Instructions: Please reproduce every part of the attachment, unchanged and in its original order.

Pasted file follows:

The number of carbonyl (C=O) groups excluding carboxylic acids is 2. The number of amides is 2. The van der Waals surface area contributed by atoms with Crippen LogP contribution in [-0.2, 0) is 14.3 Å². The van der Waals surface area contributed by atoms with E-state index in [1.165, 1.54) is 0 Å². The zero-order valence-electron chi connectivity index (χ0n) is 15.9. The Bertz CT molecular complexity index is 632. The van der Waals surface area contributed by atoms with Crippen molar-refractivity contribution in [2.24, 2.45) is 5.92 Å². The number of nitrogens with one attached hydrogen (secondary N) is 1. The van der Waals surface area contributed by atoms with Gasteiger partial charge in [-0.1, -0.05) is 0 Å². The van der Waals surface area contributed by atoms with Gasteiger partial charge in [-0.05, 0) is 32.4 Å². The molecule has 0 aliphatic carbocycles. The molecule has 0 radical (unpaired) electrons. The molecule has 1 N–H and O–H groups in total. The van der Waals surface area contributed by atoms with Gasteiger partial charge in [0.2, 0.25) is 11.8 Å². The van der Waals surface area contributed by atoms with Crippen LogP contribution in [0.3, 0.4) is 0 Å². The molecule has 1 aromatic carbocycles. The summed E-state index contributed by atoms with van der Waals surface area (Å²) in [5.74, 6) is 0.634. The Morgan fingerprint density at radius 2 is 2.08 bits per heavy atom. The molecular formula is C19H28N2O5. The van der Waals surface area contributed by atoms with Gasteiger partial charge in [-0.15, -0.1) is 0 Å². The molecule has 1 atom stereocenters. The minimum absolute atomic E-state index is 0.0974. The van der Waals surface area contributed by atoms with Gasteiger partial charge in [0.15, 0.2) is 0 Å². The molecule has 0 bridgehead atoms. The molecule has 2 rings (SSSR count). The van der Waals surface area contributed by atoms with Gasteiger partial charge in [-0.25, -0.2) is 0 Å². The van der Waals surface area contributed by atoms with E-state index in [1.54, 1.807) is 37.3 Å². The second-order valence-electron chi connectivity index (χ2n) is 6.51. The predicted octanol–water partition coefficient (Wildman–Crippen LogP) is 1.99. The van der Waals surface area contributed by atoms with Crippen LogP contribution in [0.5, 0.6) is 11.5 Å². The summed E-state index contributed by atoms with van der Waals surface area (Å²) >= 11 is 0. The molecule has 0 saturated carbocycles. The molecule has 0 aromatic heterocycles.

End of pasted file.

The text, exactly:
The number of carbonyl (C=O) groups excluding carboxylic acids is 2. The number of amides is 2. The van der Waals surface area contributed by atoms with Crippen LogP contribution in [-0.2, 0) is 14.3 Å². The van der Waals surface area contributed by atoms with E-state index in [1.165, 1.54) is 0 Å². The zero-order valence-electron chi connectivity index (χ0n) is 15.9. The Bertz CT molecular complexity index is 632. The van der Waals surface area contributed by atoms with Crippen molar-refractivity contribution in [2.24, 2.45) is 5.92 Å². The number of nitrogens with one attached hydrogen (secondary N) is 1. The van der Waals surface area contributed by atoms with Gasteiger partial charge in [-0.1, -0.05) is 0 Å². The van der Waals surface area contributed by atoms with Gasteiger partial charge in [-0.05, 0) is 32.4 Å². The molecule has 0 aliphatic carbocycles. The molecule has 0 radical (unpaired) electrons. The molecule has 1 N–H and O–H groups in total. The van der Waals surface area contributed by atoms with Gasteiger partial charge in [0.2, 0.25) is 11.8 Å². The van der Waals surface area contributed by atoms with Crippen LogP contribution in [0.3, 0.4) is 0 Å². The molecule has 1 aromatic carbocycles. The summed E-state index contributed by atoms with van der Waals surface area (Å²) in [5.74, 6) is 0.634. The Morgan fingerprint density at radius 2 is 2.08 bits per heavy atom. The molecular formula is C19H28N2O5. The van der Waals surface area contributed by atoms with Gasteiger partial charge in [-0.15, -0.1) is 0 Å². The molecule has 1 atom stereocenters. The minimum absolute atomic E-state index is 0.0974. The van der Waals surface area contributed by atoms with Gasteiger partial charge in [0.15, 0.2) is 0 Å². The molecule has 0 bridgehead atoms. The molecule has 2 rings (SSSR count). The van der Waals surface area contributed by atoms with Gasteiger partial charge in [-0.25, -0.2) is 0 Å². The van der Waals surface area contributed by atoms with E-state index in [1.54, 1.807) is 37.3 Å². The second-order valence-electron chi connectivity index (χ2n) is 6.51. The predicted octanol–water partition coefficient (Wildman–Crippen LogP) is 1.99. The van der Waals surface area contributed by atoms with Crippen LogP contribution in [0.5, 0.6) is 11.5 Å². The summed E-state index contributed by atoms with van der Waals surface area (Å²) >= 11 is 0. The molecule has 0 saturated carbocycles. The molecule has 0 aromatic heterocycles.